• @JaredSmith We're going to get our fingers spanked for going astray in the comments, but I really liked the "doodlehums." – Bob Brown Oct 21 '17 at 1:04
13

I don't think that students should be allowed to retake courses to get better grades. This motivates a lazy attitude from the start, saying "well, doesn't matter, I can simply retake it". However, students are supposed to do their best.
Apart from that, I see two points that might exclude someone from retaking a course:

  1. Spaces available. If the course is full, priority should be given to students taking it for the first time.
  2. Money available. Depending on the system in your university, you (or the government, your scholarship, etc.) either pay for each course or just a general fee. In the later case, the university would run into financial problems if too many students retook the course, as the available money (for TAs, material, etc.) is calculated with the number of people taking the course for the first time in mind.

However, I can understand why you would like to retake some courses and I think it is possible, as long as you pay attention to these two points. Discuss it with the professor in charge, point out that (if necessary), you will not participate in the final exam or not hand in homework, as to not take time from the TAs. From my experience, most professors don't mind if you just sit in the lecture and pay attention, as long as you don't cause more work and as long as spaces are available. But that depends on the professor and on the university in question, so you should ask directly.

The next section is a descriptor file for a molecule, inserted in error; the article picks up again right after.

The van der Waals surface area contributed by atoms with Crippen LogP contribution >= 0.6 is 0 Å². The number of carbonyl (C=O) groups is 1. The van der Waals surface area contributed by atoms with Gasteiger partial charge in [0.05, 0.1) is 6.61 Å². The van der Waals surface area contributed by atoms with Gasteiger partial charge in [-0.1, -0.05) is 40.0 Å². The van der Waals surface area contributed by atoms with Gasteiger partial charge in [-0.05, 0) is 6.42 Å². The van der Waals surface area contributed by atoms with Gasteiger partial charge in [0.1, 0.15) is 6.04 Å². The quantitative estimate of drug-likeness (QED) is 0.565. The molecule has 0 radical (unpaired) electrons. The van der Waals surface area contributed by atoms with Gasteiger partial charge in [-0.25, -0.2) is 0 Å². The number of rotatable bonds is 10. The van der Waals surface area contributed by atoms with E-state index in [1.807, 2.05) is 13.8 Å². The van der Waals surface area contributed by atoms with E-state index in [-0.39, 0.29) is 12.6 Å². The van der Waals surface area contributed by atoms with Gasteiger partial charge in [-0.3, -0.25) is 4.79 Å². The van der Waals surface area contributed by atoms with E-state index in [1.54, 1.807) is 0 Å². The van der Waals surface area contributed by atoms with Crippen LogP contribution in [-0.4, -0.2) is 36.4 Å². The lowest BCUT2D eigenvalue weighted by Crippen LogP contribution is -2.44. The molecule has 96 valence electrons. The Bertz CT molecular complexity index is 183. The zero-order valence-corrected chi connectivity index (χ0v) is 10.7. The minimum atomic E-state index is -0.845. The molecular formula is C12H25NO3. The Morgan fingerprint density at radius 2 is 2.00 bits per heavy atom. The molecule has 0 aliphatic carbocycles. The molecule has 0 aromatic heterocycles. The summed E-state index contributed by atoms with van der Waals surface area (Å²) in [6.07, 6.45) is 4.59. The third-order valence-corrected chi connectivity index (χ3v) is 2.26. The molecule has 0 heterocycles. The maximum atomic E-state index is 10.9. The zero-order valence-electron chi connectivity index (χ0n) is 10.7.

• 4
    the lazy attitude does not really work because in some universities the second grade is average with the first, so no matter how many times you retake the course never be able to reach a high grade if your first time you got a low grade – Herman Toothrot Oct 19 '17 at 10:56
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    @user4050 In that case it still works, just to a lesser degree. And only at those "some universities". So you can hardly say definitive "it does not really work". – Vladimir F Oct 19 '17 at 12:27
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    Eh. This rationale is flawed - a student can't improve, then? If the personal situation changes and the student is able to study more next time, to do better, he or she would have already wasted his "try"? That defeats the purpose of education, which is improving oneself. Studying isn't supposed to be a competition for grades. – T. Sar - Reinstate Monica Oct 19 '17 at 15:38
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    @T.Sar this, a hundred times. – Tobia Tesan Oct 19 '17 at 15:46
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    This also immensely privileges wealthier students. – Fomite Oct 19 '17 at 19:11
7

Not being able to repeat an exam if it was already passed can lead to the situation that a student is better off failing a test than passing it with the minimum passing grade.

In Germany I witnessed it several times that students tactically approached this issue. I saw students erasing or destroying their exam papers 10 minutes before the end to avoid passing. I also saw students walk out of oral exams because they judged their answers to be not good enough.